THE two main UK fishermen’s organisations have warmly welcomed the government’s White Paper on the post Brexit future of the fishing industry.
The Scottish Fishermen’s Federation hailed the document titled Sustainable Fisheries as a signal of intent from the government to take back control of UK waters.
And the National Federation of Fishermen’s Organisations, which represents English, Welsh and Northern Irish crews, has described it as ‘clear, cogent, and apparently uncontroversial – within the UK anyway’.
SFF chief executive Bertie Armstrong (pictured) said: ‘The White Paper enshrines the important elements of a sustainable future for our industry: allowing the UK to become an independent coastal state, to take charge of who catches what and where, and to resist any attempt to link access to our waters to access to EU markets.
‘Importantly, it also moves towards a system under which we can catch much more of our own natural resource, known as zonal attachment. We have been arguing for these key points consistently since the referendum in June 2016.
‘Of course, there is a long way to go, and we now need our governments to show real backbone in the Brexit negotiations to ensure that these aspirations.’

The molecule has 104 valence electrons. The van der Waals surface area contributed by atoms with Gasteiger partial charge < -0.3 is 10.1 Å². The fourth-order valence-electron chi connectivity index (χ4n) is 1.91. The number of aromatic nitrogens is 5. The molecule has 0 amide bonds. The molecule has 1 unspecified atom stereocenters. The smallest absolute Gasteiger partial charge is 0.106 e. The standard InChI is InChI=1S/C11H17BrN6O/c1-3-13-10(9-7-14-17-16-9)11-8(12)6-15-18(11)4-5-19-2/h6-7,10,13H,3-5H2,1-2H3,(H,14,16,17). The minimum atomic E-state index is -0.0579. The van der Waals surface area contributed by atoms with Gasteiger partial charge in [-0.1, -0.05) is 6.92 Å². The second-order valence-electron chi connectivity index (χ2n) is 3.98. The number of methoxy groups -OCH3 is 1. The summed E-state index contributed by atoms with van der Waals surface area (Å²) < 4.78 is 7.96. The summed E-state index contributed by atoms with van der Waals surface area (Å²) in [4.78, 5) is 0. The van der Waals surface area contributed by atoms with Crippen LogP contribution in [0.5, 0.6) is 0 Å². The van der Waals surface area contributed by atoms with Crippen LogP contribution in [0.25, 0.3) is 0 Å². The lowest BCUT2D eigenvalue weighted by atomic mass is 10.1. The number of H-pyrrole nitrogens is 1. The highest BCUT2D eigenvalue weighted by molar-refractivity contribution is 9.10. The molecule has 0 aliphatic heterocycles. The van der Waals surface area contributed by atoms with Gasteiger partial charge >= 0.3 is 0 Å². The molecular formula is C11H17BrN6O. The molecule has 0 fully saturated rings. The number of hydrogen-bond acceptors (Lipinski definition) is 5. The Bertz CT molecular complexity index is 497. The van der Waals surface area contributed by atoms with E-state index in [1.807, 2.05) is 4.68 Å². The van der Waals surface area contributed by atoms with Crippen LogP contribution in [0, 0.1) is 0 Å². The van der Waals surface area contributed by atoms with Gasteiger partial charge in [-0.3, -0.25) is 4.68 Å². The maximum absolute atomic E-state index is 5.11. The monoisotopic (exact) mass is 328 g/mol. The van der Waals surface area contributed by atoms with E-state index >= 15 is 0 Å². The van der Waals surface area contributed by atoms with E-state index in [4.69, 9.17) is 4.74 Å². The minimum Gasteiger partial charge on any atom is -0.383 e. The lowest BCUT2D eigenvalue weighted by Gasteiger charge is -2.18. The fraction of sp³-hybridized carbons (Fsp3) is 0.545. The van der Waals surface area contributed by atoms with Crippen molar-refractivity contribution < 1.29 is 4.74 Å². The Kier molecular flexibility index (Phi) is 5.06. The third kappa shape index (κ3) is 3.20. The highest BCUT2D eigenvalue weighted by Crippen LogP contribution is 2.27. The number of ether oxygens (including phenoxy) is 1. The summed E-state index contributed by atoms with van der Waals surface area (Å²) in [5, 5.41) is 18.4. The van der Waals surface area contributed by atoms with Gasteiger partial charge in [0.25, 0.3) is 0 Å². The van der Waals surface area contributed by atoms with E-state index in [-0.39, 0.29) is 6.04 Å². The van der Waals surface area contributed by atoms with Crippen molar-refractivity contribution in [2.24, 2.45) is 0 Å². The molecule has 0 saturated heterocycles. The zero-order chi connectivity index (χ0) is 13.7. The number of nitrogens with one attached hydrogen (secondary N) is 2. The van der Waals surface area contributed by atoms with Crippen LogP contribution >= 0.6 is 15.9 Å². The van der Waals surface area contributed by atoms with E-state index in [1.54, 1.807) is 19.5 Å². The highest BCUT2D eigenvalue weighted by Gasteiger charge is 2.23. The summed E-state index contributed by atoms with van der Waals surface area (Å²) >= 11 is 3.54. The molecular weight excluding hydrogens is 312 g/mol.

The NFFO said: ‘This aligns quite closely with what the UK fishing industry wants and expects. The high attendance and level of interest at our recent NFFO lobby day in Parliament confirmed that there will also be very wide support across the parties for the broad approach outlined here.
‘Doubtless this unity reflects the widespread understanding in and beyond government that the entry terms in 1973 worked systematically and significantly to the detriment of the UK’s fishing interests – and have continued to do so over the intervening 45 years.
‘The UK’s departure from the EU gives us the long awaited opportunity to address the distortions that arrived with the Common Fisheries Policy.’
The NFFO also warned that the EU 27 countries would seek ‘at every turn’ to blunt its application, but in truth it only had one weapon in its armoury and that was the nuclear option of denying the UK a free trade deal unless the UK caved in on fisheries.
‘That would hurt many businesses in the supply chain in the EU – at least as many as in the UK. Politically, such is the parliamentary arithmetic that the UK government could not agree to a capitulation on fisheries and survive.’